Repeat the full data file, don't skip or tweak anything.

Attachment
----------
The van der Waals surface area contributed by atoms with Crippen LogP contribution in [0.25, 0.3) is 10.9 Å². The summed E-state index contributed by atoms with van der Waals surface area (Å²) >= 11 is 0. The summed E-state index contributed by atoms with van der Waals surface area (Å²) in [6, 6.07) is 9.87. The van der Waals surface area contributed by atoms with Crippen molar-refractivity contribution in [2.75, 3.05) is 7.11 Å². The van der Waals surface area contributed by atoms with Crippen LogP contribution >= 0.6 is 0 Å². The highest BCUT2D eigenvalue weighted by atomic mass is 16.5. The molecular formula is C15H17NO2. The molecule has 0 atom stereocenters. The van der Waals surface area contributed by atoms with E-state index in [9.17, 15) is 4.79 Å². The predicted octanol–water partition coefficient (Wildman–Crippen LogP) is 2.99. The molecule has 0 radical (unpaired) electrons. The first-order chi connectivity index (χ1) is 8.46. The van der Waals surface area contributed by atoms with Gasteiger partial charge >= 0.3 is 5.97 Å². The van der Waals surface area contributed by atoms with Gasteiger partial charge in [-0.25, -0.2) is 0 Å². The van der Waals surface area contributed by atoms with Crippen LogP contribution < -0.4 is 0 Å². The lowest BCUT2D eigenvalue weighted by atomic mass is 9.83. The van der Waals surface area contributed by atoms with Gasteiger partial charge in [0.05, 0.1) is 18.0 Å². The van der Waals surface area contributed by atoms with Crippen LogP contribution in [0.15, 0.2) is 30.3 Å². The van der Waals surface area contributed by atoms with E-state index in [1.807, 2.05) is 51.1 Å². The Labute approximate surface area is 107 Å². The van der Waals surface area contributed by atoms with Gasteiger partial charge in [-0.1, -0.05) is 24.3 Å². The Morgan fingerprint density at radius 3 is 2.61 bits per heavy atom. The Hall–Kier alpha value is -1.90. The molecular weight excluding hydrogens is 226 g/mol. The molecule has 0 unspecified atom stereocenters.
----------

The van der Waals surface area contributed by atoms with Crippen LogP contribution in [0.25, 0.3) is 10.9 Å². The summed E-state index contributed by atoms with van der Waals surface area (Å²) >= 11 is 0. The summed E-state index contributed by atoms with van der Waals surface area (Å²) in [6, 6.07) is 9.87. The van der Waals surface area contributed by atoms with Crippen molar-refractivity contribution in [2.75, 3.05) is 7.11 Å². The van der Waals surface area contributed by atoms with Crippen LogP contribution >= 0.6 is 0 Å². The highest BCUT2D eigenvalue weighted by atomic mass is 16.5. The molecular formula is C15H17NO2. The molecule has 0 atom stereocenters. The van der Waals surface area contributed by atoms with E-state index in [9.17, 15) is 4.79 Å². The predicted octanol–water partition coefficient (Wildman–Crippen LogP) is 2.99. The molecule has 0 radical (unpaired) electrons. The first-order chi connectivity index (χ1) is 8.46. The van der Waals surface area contributed by atoms with Gasteiger partial charge >= 0.3 is 5.97 Å². The van der Waals surface area contributed by atoms with Gasteiger partial charge in [-0.25, -0.2) is 0 Å². The van der Waals surface area contributed by atoms with Crippen LogP contribution < -0.4 is 0 Å². The lowest BCUT2D eigenvalue weighted by atomic mass is 9.83. The van der Waals surface area contributed by atoms with Gasteiger partial charge in [0.05, 0.1) is 18.0 Å². The van der Waals surface area contributed by atoms with Crippen LogP contribution in [0.15, 0.2) is 30.3 Å². The van der Waals surface area contributed by atoms with E-state index in [1.807, 2.05) is 51.1 Å². The Labute approximate surface area is 107 Å². The van der Waals surface area contributed by atoms with Gasteiger partial charge in [-0.1, -0.05) is 24.3 Å². The Morgan fingerprint density at radius 3 is 2.61 bits per heavy atom. The Hall–Kier alpha value is -1.90. The molecular weight excluding hydrogens is 226 g/mol. The molecule has 0 unspecified atom stereocenters.